'Brigands' from space landed. These outlaws like to collect protection money or kill or both. The Blues couldn't pay them off entirely. Krem, being held in the Blues prison, gave them the idea to meet this mob halfway. So they paid them off a little and gave the killers Purpletown to purge their violent tendencies. The Brigands found a kindred spirit with Krem and so allowed him to join their gang.

And the Blues maintained their idyllic life while having to live with their sin.

It is hard to know what Supergirl does with this information. Arrest the leaders who agreed to this plan? Call in the UP? Or just leave them?

Yes, she has uncovered the truth. 

This has clearly rattled Ruthye. She recognizes how small her problem is in the grand picture. She sees how terrible people are, how terrible the universe is.

I like how Supergirl seems to be there to comfort her. After all Supergirl has been through some stuff as well. And I hope in the end Supergirl helps Ruthye realize there is good in this world.

But my guess is next issue starts with them on the next planet. This whole thing will be behind them. And it is hard to know if Supergirl actually meted out justice. 

Remember, this whole thing is a flashback told by a much older Ruthye (this is True Grit after all). We learn on the first page that Maypole is vilified in history for this act. At least we know Supergirl's uncovering the truth meant something.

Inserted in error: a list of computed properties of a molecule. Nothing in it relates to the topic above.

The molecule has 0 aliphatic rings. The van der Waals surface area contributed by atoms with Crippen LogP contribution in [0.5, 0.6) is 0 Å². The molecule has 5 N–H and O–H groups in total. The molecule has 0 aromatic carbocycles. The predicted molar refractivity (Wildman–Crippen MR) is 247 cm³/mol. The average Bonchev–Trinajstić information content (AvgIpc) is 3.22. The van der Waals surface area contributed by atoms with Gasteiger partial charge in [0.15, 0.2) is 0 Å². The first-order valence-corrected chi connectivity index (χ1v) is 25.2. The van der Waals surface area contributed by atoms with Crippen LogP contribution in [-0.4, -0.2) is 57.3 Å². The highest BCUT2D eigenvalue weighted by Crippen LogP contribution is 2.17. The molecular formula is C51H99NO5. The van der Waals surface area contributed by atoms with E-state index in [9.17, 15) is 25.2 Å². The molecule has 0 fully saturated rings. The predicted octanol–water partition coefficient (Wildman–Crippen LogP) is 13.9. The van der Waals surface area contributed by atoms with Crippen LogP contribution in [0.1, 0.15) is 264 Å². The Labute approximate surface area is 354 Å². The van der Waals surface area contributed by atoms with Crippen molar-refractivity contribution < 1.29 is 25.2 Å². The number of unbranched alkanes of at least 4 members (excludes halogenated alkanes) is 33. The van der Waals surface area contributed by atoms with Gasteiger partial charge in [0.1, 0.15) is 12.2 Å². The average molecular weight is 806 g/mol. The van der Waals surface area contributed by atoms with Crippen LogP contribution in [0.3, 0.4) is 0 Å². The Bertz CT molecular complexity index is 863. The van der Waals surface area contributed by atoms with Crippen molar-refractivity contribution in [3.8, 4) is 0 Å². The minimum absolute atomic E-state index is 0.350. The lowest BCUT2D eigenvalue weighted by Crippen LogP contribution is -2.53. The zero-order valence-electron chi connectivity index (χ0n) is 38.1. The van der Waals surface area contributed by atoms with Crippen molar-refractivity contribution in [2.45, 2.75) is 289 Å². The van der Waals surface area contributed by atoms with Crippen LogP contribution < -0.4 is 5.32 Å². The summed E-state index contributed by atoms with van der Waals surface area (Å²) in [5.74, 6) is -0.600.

Sorry for the long review. I feel I really need to dive into this book since everyone seems to tell me it is going to define Supergirl for the future.

I feel this felt like a chapter that wasn't needed in this mini-series. Was it that King wanted to tell a story about prejudice and genocide and squeezed it in here. Did anything of consequence happen in this book in regards to the main plot? Or is this an agenda with a story? I still wish this important Supergirl story was told from her perspective.
But I shouldn't dwell on those things. I liked some of the Supergirl I saw here. That fierce hero who detests injustice and won't rest. Someone who carers. That was here. I have to hang on to that. I hope I see more of that moving forward. 

The grades here will always be lifted up by the art, probably a full letter grade.

Overall grade: B-


Martin Gray said...

Great review, I agree, best issue yet. It’s too soon for me to say whether this issue is skippable; like you, I suspect it’s going to be ‘Planet of the Month’ for a while, and we can’t skip half the book or more. Besides, ignore this and we wouldn’t have seen a recognisable Kara at all.

What did you think of Ruthye without her cap? Bless.

I would have liked some mention or thought of Kara, I hope it’s not because the Dog of Steel is dead and Kara can’t face the pain… let him be in the Phantom Zone.

Anonymous said...

It's an interesting choice that with only a few exceptions, Maypole looks like small-town America. The inhabitants are blue, but wear Earth clothes (specifically, western European/American dress), and while the mattress in the hotel looks a bit unusual to my eye (but it might actually be a typical design in Brazil where Evely lives), the only only other alien depictions are the Brigands and their pirate spaceship.